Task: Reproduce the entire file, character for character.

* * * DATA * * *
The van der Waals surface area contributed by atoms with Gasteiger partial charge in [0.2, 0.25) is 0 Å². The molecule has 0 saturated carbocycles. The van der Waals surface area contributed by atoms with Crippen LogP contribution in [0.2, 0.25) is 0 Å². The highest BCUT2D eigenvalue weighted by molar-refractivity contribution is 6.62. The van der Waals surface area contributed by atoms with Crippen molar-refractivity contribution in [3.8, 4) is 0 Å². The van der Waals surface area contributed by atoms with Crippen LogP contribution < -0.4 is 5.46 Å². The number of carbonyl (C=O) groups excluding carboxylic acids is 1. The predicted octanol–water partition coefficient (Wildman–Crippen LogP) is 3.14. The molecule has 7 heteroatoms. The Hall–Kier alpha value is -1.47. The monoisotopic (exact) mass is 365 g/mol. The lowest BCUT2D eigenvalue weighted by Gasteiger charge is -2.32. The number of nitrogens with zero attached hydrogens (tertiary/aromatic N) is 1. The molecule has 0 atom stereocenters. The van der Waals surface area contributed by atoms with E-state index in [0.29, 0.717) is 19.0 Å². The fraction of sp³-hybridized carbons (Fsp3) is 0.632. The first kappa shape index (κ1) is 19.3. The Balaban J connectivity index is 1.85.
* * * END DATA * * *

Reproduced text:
The van der Waals surface area contributed by atoms with Gasteiger partial charge in [0.2, 0.25) is 0 Å². The molecule has 0 saturated carbocycles. The van der Waals surface area contributed by atoms with Crippen LogP contribution in [0.2, 0.25) is 0 Å². The highest BCUT2D eigenvalue weighted by molar-refractivity contribution is 6.62. The van der Waals surface area contributed by atoms with Crippen molar-refractivity contribution in [3.8, 4) is 0 Å². The van der Waals surface area contributed by atoms with Crippen LogP contribution < -0.4 is 5.46 Å². The number of carbonyl (C=O) groups excluding carboxylic acids is 1. The predicted octanol–water partition coefficient (Wildman–Crippen LogP) is 3.14. The molecule has 7 heteroatoms. The Hall–Kier alpha value is -1.47. The monoisotopic (exact) mass is 365 g/mol. The lowest BCUT2D eigenvalue weighted by Gasteiger charge is -2.32. The number of nitrogens with zero attached hydrogens (tertiary/aromatic N) is 1. The molecule has 0 atom stereocenters. The van der Waals surface area contributed by atoms with E-state index in [0.29, 0.717) is 19.0 Å². The fraction of sp³-hybridized carbons (Fsp3) is 0.632. The first kappa shape index (κ1) is 19.3. The Balaban J connectivity index is 1.85.